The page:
Asparagus needs some time to develop its roots and establish itself in its new bed. For this reason, don’t harvest any asparagus spears for the first two years at least. It will give the plants enough time to get established and develop proper roots.

Allow the plants to ‘fern out’ over the growing season. The plants will push out plenty of fern-like foliage during the growing season. This ferny foliage allows the plant to photosynthesize and stock up on all the nutrients it needs to become a healthy mature asparagus plant. It is an important step, and you need to do this with established plants as well. You may cut the foliage back once it dies or starts to yellow at the end of the fall.

Step Six: Harvest Time

Asparagus Shoots Growing
Image Credits: Kohei Tanaka on Pixabay

If you’ve followed all the steps above, your asparagus patch is now about to enter its third growing season, and you’re about to enter your first asparagus harvest season. Young plants will produce harvestable spears for about two weeks, while established plants may maintain spear production for up to 8 weeks or more!

The spears shoot up quickly, and if you wait too long to harvest, they may be woody, bitter, and fibrous, so don’t delay. As soon as the foliage begins to open up, it’s too late to harvest. Check on your asparagus patch daily and harvest as soon as the spears are ready.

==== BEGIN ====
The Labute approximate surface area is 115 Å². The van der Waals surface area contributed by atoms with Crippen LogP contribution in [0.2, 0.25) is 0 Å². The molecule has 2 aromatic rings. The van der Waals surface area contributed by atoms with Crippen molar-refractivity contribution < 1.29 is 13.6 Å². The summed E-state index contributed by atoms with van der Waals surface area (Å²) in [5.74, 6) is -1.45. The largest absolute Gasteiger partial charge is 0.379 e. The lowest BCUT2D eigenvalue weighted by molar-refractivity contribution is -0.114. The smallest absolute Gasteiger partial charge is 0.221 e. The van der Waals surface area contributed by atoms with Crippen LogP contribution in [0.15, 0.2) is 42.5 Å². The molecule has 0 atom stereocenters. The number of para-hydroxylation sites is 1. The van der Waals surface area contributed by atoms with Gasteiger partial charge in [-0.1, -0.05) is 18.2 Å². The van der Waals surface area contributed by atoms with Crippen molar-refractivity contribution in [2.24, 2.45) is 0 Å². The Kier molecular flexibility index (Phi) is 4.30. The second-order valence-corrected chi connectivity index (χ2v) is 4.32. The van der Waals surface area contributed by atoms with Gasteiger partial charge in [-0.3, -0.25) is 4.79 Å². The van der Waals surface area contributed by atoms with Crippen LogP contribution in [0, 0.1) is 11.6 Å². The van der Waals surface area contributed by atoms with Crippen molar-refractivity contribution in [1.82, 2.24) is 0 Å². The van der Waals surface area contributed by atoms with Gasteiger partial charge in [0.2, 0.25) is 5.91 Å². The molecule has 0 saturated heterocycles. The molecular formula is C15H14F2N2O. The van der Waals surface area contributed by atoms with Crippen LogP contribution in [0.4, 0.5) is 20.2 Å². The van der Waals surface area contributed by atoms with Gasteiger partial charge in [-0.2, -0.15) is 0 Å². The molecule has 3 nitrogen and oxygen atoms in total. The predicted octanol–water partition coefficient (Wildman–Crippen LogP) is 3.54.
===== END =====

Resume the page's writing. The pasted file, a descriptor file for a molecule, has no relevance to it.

Spears are ready when they’re about 8-10 inches tall. The younger, thinner spears are more tender, so harvest to taste. To harvest, cut the spear just above soil level and eat within two days. Fresh, homegrown asparagus doesn’t keep well.

Stop harvesting when the emerging spears are thinner than ½ an inch. Leave these spears to fern out and replenish itself with the nutrients it needs. It’s also a good idea to fertilize the area once harvesting is done for the season. Keep the area well mulched, fed, and watered, and you’ll have fresh asparagus every spring for 30 years.

Common Asparagus Diseases And Pests

Asparagus beetle. This beetle feeds on the leaves of the plant and causes browning and scarring. The best way to deal with this pest is to manually pick them off and drop them into some soapy water.

Asparagus rust causes yellow to reddish-brown to black pustules on stems and leaves in humid regions. The best way to combat this is to plant resistant varieties like Mary Washington. If your patch is already infested with rust, cut back and remove all infected plant matter.

Plants and leaves are yellow. It indicates overwatering. Asparagus does not enjoy sitting in wet conditions, and it is a big problem in heavy clay soil. Don’t water again until the soil dries out and reduce watering frequency moving forward. Aim for consistent soil moisture throughout the bed

All The Asparagus Knowledge You Need

Asparagus requires a bit more care and know-how in the initial planting stages. However, considering they’ll keep producing for decades, this extra care is worth it.

What do you think? Are you confident that you can provide a good home for some asparagus after this tutorial? Comment below and let us know. Or share this tutorial with the asparagus lovers in your life with the buttons below.